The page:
A very human problem 

As I was replying to a comment on my last blog post, it suddenly hit me what God was doing right now. In His silence. 


The same scenario just played out between myself and my 8 yo daughter the other day. M had three sentences to compose and write out. Keep in mind that M is dyslexic, and the 3 months spent in public school last year shattered her self-confidence.  I knew she could do it. She’s done it before! But, she didn’t think she could. 

How does a good teacher respond to a student that can’t recognize her own abilities? That teacher repeats the assignment, and let’s that student struggle through the barrier their mind has created for them. There is no other way. 

I told M she could do it. M proceeded to fold her arms across her chest and sulk. For one whole hour. Then, she abruptly got up, wrote those 3 sentences in under a minute, and brought me her work. 

See? I told you that you could do it! Now, see how little time that assignment actually took you?”

I am M. 

God has given me the assignment of helping to guide my family through to the next chapter in our lives. And after last year’s experience, my self-confidence is shattered. 

God, like a good Teacher, let’s me know I can do this, and silently forces me to break through this barrier of my own making. There is no other way. When you doubt yourself, only you can tear down the walls that separate you from realizing your own potential. 

As always, God. Well played. 

Sometimes we as Christians spiritualize problems that aren’t actually spiritual in nature. I can have complete faith and trust in God, but if my faith in my ability to do what He asks of me is waning? More faith in God can’t help me. More prayer will not change God’s response (or, lack of it…). More trust in God to use me is useless unless I trust myself enough to see it through.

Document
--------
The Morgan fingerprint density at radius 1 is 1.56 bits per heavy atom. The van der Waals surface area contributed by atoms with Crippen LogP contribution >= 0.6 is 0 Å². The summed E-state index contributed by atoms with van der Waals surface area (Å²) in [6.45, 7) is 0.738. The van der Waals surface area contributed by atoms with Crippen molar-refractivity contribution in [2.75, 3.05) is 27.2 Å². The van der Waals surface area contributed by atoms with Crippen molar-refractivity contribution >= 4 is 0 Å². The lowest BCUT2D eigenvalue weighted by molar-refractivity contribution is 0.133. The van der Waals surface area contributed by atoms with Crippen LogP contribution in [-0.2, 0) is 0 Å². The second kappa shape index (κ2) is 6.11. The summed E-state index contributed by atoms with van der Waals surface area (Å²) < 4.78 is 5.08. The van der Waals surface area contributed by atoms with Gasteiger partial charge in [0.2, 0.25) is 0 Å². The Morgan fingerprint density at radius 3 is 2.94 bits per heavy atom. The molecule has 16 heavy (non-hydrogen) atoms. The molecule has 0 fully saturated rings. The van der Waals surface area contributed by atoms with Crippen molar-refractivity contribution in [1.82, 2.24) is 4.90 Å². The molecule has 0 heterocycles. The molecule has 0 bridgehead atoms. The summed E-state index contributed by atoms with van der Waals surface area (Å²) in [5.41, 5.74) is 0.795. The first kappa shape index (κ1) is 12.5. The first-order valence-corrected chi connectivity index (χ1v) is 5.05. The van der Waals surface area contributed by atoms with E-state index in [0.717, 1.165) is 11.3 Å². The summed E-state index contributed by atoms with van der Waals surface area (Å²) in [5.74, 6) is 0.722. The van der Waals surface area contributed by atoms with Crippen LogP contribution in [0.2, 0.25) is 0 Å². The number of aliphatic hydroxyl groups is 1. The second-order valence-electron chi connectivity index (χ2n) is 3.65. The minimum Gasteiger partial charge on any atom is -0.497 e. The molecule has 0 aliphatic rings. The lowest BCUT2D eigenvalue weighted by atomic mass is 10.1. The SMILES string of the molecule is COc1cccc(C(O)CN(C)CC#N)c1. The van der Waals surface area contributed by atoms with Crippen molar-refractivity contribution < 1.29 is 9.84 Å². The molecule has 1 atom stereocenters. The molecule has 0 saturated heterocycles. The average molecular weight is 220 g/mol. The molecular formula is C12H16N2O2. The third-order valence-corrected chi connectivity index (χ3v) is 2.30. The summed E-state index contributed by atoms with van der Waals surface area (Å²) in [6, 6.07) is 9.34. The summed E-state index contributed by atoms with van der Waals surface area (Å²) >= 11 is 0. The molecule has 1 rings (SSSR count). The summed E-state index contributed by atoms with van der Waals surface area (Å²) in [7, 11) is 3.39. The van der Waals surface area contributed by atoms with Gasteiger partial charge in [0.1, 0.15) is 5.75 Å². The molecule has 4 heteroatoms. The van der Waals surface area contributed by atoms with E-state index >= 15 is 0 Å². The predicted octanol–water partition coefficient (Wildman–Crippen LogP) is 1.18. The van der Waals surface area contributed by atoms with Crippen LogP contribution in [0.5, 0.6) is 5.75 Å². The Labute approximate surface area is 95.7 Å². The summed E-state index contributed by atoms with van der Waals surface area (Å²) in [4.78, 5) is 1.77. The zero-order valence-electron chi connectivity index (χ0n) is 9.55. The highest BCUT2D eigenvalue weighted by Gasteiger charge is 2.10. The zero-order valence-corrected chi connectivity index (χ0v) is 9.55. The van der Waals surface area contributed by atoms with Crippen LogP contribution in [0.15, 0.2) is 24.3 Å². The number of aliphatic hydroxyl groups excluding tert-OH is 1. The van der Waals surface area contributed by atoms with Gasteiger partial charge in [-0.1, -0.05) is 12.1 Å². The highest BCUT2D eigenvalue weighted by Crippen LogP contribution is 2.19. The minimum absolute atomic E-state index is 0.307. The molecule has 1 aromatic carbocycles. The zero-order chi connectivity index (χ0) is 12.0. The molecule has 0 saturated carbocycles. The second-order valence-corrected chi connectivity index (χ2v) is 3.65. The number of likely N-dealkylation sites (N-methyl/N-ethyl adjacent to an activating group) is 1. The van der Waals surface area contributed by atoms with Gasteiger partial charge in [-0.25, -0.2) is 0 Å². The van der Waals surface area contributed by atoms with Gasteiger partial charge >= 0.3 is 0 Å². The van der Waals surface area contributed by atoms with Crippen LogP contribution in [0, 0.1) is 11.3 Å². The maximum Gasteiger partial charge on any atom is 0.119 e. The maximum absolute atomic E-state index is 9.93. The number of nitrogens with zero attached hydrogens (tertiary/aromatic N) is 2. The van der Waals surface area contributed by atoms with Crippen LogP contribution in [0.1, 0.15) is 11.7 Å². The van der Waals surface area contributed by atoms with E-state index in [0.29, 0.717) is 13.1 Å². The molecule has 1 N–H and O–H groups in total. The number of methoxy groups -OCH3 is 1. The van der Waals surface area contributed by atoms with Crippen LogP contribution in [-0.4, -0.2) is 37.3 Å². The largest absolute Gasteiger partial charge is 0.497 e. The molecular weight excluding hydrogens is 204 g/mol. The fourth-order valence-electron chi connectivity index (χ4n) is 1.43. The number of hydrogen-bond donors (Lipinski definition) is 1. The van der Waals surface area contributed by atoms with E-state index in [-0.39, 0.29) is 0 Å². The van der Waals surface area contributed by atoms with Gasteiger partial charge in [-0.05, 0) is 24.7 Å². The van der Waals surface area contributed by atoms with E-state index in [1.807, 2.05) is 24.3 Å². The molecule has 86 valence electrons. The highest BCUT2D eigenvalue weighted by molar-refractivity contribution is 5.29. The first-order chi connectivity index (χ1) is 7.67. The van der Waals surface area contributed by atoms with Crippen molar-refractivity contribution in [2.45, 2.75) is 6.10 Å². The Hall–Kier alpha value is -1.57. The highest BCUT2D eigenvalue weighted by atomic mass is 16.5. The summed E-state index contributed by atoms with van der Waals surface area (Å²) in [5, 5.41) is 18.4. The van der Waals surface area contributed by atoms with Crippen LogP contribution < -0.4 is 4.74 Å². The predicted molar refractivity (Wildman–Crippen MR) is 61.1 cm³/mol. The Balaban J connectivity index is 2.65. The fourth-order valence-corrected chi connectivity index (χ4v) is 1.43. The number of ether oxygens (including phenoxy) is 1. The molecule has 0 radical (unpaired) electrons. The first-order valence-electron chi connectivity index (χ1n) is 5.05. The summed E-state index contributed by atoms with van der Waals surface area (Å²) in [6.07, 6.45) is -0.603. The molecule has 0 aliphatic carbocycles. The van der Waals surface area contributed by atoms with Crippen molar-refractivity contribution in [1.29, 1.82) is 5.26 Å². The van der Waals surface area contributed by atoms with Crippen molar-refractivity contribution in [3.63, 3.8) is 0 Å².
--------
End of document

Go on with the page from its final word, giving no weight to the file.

A lack of trust in ourselves, when we know God and already are walking in His presence, is just as disabling as a lack of trust in Him. Sometimes, when we are weak, He carries us. Sometimes, when we are weak, He meets us halfway. And sometimes… We need to just put one foot in front of the other, and keep doing so until He says differently. 

God reserves the right to respond to our prayers for guidance as He pleases. We are reponsible for doing the best we can with what He’s given us- and trust that when He’s silent that we’ve heard His silence and understand what it means. 

While we are still human, human lessons are still important for us to learn. Regardless of how little fun we are having while learning them. I wish all lessons in this life were spiritual, because that’s what I’m best at! Unfortunately, humans also have to learn yucky stuff like Statistics, Organic Chemistry, and how to take charge of the life we’ve been given. 

Add this to the list of things faith cannot exempt me from. Bummer:-/

On the bright side, it’s nice to realize I’m not failing at faith. Just life! 

What a relief!


11 thoughts on “A very human problem 

  1. “God, like a good Teacher, let’s me know I can do this, and silently forces me to break through this barrier of my own making.”

    Based on our interactions, I think you know this, but for those reading along…

    God was not silent.

    God spoke to you very clearly through your own interaction with your daughter. He spoke through your circumstances, then He illuminated the connection between your daughter’s response to her situation and your response to yours. He speaks to us all the time.